Published: 7th June, 2023
Leicester UCU branch will take strike action as part of the ongoing industrial action over pay and conditions in UK universities. Strike action will occur on these dates:
We regret that we have been forced to escalate our action. This reflects the punitive response to our Marking & Assessment Boycott (MAB) by university management and their unwillingness to negotiate with UCU. Management’s plan is to stop paying staff from the first day marking becomes available until the MAB ends, instead making an “ex gratia” payment to staff of 50% of their regular income. Staff are expected to continue to carry out their other regular duties “voluntarily”.
This means that a staff member with a single unmarked essay from 20 April, which could be marked in 30 minutes, might lose over two months of wages. It also means some staff members will likely be pushed below the legal minimum wage—with our university joining the ranks of the illegal textile sweatshops blighting our city. Wage theft of this kind has already been reported in the national press at institutions such as the School of Oriental and African Studies. Now the University of Leicester similarly risks having its name dragged through the mud.
The MAB was called by UCU in response to the imposition of a real-terms pay cut of approximately 15% over two years by the national employers’ body, UCEA. The response to the MAB by the University of Leicester, whose vice chancellor sits on the board of UCEA, is far more draconian than that of most other universities. In the great majority of cases, deductions are time-limited and in some cases no deductions are being made at all. For example:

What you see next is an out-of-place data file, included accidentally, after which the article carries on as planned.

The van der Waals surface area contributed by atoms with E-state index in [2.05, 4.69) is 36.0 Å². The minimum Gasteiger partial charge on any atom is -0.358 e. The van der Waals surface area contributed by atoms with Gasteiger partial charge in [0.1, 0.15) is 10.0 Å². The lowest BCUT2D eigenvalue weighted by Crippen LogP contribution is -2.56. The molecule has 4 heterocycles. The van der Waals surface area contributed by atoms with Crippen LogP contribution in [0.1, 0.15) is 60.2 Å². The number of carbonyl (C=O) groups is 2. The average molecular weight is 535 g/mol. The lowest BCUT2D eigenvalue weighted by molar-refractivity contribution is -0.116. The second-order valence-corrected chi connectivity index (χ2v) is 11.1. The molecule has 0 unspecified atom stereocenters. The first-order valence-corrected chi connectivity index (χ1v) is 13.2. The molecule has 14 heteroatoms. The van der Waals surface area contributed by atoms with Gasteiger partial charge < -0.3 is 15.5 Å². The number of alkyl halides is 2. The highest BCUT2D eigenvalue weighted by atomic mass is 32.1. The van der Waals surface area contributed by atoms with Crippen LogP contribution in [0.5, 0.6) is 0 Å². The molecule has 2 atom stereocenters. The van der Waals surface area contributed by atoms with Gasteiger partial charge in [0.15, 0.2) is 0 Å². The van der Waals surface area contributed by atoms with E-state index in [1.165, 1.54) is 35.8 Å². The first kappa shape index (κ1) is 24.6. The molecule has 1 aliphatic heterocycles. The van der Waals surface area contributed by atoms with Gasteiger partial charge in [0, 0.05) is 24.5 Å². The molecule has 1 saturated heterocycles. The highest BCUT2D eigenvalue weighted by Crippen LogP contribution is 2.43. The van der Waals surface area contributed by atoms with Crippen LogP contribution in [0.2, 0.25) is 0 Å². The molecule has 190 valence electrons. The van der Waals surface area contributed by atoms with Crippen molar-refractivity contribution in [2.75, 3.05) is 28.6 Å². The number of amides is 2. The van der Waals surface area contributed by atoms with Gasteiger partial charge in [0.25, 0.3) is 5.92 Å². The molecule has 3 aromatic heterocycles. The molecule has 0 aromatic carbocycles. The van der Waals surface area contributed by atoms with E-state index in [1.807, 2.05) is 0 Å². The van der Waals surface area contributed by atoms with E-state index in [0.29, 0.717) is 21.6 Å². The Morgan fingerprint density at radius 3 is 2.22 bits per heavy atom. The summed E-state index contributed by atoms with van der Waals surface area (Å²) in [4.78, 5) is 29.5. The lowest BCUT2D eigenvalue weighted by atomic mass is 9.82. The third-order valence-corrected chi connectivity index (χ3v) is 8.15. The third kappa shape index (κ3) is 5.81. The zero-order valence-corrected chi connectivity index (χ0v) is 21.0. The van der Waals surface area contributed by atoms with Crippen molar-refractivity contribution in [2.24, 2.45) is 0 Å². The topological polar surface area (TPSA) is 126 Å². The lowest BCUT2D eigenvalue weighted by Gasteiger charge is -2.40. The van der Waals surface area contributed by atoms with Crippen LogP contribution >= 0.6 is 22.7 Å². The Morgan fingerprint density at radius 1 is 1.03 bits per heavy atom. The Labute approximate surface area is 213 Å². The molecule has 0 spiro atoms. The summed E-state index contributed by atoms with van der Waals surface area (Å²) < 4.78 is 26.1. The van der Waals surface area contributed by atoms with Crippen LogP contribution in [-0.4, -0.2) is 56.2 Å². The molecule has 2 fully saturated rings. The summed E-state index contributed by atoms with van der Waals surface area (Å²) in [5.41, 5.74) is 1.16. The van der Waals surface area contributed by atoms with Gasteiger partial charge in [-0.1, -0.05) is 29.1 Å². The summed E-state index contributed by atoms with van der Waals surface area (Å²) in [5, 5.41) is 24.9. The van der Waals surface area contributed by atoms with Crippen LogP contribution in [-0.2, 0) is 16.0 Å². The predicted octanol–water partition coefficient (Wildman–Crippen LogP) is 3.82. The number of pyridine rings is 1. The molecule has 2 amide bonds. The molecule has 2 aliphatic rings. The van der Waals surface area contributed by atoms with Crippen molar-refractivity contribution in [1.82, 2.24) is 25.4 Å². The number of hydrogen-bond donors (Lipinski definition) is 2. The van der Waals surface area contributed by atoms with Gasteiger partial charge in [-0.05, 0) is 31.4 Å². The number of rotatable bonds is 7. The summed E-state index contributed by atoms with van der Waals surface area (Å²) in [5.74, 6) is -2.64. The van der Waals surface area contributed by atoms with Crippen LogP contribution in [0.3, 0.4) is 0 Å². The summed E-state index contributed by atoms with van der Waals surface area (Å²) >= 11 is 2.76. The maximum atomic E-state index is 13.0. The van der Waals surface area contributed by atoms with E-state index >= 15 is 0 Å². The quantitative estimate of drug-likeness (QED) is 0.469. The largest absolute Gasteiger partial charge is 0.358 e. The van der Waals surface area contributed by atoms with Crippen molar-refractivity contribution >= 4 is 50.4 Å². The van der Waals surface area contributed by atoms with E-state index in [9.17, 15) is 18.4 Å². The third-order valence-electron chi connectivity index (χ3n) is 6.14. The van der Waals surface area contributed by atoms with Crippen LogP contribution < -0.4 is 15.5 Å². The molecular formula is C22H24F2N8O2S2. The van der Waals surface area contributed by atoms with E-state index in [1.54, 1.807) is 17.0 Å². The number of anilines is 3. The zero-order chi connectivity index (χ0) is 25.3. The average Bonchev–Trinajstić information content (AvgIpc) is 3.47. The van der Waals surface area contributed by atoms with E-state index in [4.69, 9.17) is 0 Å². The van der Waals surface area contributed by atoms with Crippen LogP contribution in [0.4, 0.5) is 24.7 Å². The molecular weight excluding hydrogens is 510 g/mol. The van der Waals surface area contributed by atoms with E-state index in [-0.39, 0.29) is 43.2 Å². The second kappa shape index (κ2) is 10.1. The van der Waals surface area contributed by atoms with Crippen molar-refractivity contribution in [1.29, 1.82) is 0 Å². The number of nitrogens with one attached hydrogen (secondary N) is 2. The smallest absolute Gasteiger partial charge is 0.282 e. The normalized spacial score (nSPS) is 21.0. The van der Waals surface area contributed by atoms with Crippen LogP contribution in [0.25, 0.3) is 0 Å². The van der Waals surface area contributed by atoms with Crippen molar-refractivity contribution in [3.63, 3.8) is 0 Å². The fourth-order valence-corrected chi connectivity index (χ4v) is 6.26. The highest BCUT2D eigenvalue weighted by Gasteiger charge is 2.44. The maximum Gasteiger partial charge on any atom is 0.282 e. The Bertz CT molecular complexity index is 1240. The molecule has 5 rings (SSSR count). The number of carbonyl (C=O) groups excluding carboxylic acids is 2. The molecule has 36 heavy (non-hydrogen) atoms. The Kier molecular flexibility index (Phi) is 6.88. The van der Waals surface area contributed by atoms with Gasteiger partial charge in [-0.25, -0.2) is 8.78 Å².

Leicester UCU has repeatedly asked management to enter meaningful negotiations over their pay deductions, which risk deepening staff discontent. We expect the deductions will also open the university to legal challenges for wage theft. We have also asked our vice chancellor to follow others, such as the University of Cambridge’s vice chancellor, to issue a joint statement with the UCU urging UCEA to return to pay negotiations.
Management have refused each of these requests. The strength of feeling of our UCU members is reflected in a successful e-ballot for strike action and two Emergency General Meetings, that voted to support such action. Nonetheless, even at this late hour, we hope to avoid strike action. We are prepared to mobilise our members to strike but we remain ready and willing to engage in meaningful negotiations.